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Richmond Police Chief Speaks: One Year After Protests Rocked Richmond

Chief Gerald Smith
Chief Gerald Smith addresses the media during a May 26 press conference at Richmond Police headquarters. (Whittney Evans/VPM News)

This week marks one year since the start of summer-long protests in Richmond, setting off clashes between protesters and police.  

The Richmond Police Department is now facing several lawsuits over its response – Chief Gerald Smith recently spoke to Whittney Evans about the last year and what changes, he says, are underway at the department.   

Chief Smith: We are working really diligently to develop what we are calling, it's the working title right now, the Richmond Community Academy, which would be on top of the police academy training that the state has for us. And it's learning about the identity of who we are as police, our history. We're going to be talking about our values, about the history of Richmond, who Richmond is, where it's been. And we're also talking about and bringing in the people of the community who we will be serving. We still have a long way to go to get trust to the level that we would all be comfortable with. That's where we are right now. 

Whittney Evans: Mayor Levar Stoney, when he brought you on, he referred you as a change agent. How have you worked to change the culture of the department? 

Smith: Changing culture takes time, and we're working on it. The Richmond Police Academy is one way that we're changing the culture. Before, the academy concentrated on the minimal standards across the state of Virginia. Those are great. They're needed. We need to be proficient in all of those skills. These are our values. We value communication. We value partnership. We value community-spirited leaders who will come into the Richmond Police Department that make this area better. 

Evans: If protests were to break out again next week, how would this department handle those protests differently than they handled protests a year ago?. A lot of people were upset with the way RPD handled that. 

Smith:  To help facilitate their first amendment rights and to protect life and property.  

Evans:  Have you made a single policy change?  

Smith: A few.  

Evans:  What are those specific policy changes?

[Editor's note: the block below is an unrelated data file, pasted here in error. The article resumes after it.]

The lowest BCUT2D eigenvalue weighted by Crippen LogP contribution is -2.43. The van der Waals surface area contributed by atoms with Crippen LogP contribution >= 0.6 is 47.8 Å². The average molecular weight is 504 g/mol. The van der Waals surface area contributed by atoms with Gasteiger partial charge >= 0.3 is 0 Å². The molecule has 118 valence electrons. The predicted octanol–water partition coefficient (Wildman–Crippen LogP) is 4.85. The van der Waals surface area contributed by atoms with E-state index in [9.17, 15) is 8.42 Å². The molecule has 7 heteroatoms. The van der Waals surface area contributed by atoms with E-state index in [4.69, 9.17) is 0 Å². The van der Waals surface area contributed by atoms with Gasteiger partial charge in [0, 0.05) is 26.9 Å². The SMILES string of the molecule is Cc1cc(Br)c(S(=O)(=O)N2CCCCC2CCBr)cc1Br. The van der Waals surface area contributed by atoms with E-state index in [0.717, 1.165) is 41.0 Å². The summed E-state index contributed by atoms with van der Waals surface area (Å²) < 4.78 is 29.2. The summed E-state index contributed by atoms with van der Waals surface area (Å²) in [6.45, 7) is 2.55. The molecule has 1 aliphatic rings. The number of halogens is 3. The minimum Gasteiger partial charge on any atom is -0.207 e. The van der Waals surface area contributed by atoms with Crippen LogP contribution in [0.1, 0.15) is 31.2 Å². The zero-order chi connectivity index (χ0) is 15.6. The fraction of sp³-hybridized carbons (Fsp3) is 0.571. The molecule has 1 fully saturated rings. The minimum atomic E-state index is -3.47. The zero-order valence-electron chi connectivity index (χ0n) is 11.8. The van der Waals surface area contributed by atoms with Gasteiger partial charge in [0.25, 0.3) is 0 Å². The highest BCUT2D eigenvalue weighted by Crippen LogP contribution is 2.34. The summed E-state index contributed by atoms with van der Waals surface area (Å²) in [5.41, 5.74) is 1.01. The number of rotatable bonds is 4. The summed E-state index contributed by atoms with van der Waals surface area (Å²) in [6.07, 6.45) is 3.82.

Smith:  You're gonna have to give me a chance to go back and pull some of those. We changed the chemical munitions policy. The way chemical munitions are used and when they are used. 

Evans:  What is that new policy?  
Smith:  You're asking very specific questions that you did not prepare me to go get -- I that would have to get the policy. I've made changes and how our CMT operates. Leadership is on the street now. Okay, when it comes down to protest.?  

Evans:  What does that mean to have leadership on the street?  

Smith:  I think we were kind of ahead of the game. Not to say that other organizations weren't. But that gives those who are in charge of making those decisions of when chemical munitions are used, what tactics what strategies to use, are right there on the street. They're not in a command center somewhere. And I think that's what you saw, as the protests moved on. 

Evans:  I mean, the community has been calling for big sweeping changes. You know? These seem like very small changes.,  

Smith:  What big, sweeping changes are you referring to?  

Evans:  Transparency. Accountability. 

Smith: Yes. And yes. We’re doing those things.   

Evans:  Help me understand how? 

Smith:  The FOIA (Freedom of Information Act) requests that come in, we are addressing those as quickly as we can. And they have increased tremendously when staffing has not. Transparency? What was the other one that you said? 

Evans:  Accountability. 
Smith:  I have created the Office of Professional Accountability, and it is to help officers making sure that they're accountable for their careers and that the organization is accountable for making sure that they are given what they need to have the best career here.  
Evans:  What do you see are the changes that need to be made in policing today? 
Smith:  The reimagining committee came up with a list of things that we are working very diligently on. Those need to be addressed. If we ignore those things, then people have a right to say, well, this is how we want to be policed. One of those things is officer wellness. This should be a concept that spread throughout the organization. The sacrifices that they have made officers are essential employees. They came to work every day last year COVID accounted for more deaths of officers than car wrecks and bullets. No one sees that. 

Whittney Evans is VPM News’ features editor.
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